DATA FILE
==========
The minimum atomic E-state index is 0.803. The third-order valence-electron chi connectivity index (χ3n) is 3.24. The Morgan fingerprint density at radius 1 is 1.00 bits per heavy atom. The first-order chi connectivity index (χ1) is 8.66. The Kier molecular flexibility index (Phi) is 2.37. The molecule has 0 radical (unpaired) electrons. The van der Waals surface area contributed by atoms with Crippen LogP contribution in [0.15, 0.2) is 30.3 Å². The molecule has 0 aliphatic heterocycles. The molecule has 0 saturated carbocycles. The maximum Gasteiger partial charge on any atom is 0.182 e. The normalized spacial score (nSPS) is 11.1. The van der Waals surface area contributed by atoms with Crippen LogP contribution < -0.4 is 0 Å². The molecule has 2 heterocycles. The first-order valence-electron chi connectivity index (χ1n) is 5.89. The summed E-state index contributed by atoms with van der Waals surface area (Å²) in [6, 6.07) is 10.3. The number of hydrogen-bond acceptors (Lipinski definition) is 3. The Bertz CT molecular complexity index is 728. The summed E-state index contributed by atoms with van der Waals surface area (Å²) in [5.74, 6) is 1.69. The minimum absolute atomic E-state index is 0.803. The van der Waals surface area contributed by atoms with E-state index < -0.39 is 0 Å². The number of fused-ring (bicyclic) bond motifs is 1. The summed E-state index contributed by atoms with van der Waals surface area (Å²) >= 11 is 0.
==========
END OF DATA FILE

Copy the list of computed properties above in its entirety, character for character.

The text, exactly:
The minimum atomic E-state index is 0.803. The third-order valence-electron chi connectivity index (χ3n) is 3.24. The Morgan fingerprint density at radius 1 is 1.00 bits per heavy atom. The first-order chi connectivity index (χ1) is 8.66. The Kier molecular flexibility index (Phi) is 2.37. The molecule has 0 radical (unpaired) electrons. The van der Waals surface area contributed by atoms with Crippen LogP contribution in [0.15, 0.2) is 30.3 Å². The molecule has 0 aliphatic heterocycles. The molecule has 0 saturated carbocycles. The maximum Gasteiger partial charge on any atom is 0.182 e. The normalized spacial score (nSPS) is 11.1. The van der Waals surface area contributed by atoms with Crippen LogP contribution < -0.4 is 0 Å². The molecule has 2 heterocycles. The first-order valence-electron chi connectivity index (χ1n) is 5.89. The summed E-state index contributed by atoms with van der Waals surface area (Å²) in [6, 6.07) is 10.3. The number of hydrogen-bond acceptors (Lipinski definition) is 3. The Bertz CT molecular complexity index is 728. The summed E-state index contributed by atoms with van der Waals surface area (Å²) in [5.74, 6) is 1.69. The minimum absolute atomic E-state index is 0.803. The van der Waals surface area contributed by atoms with E-state index < -0.39 is 0 Å². The number of fused-ring (bicyclic) bond motifs is 1. The summed E-state index contributed by atoms with van der Waals surface area (Å²) >= 11 is 0.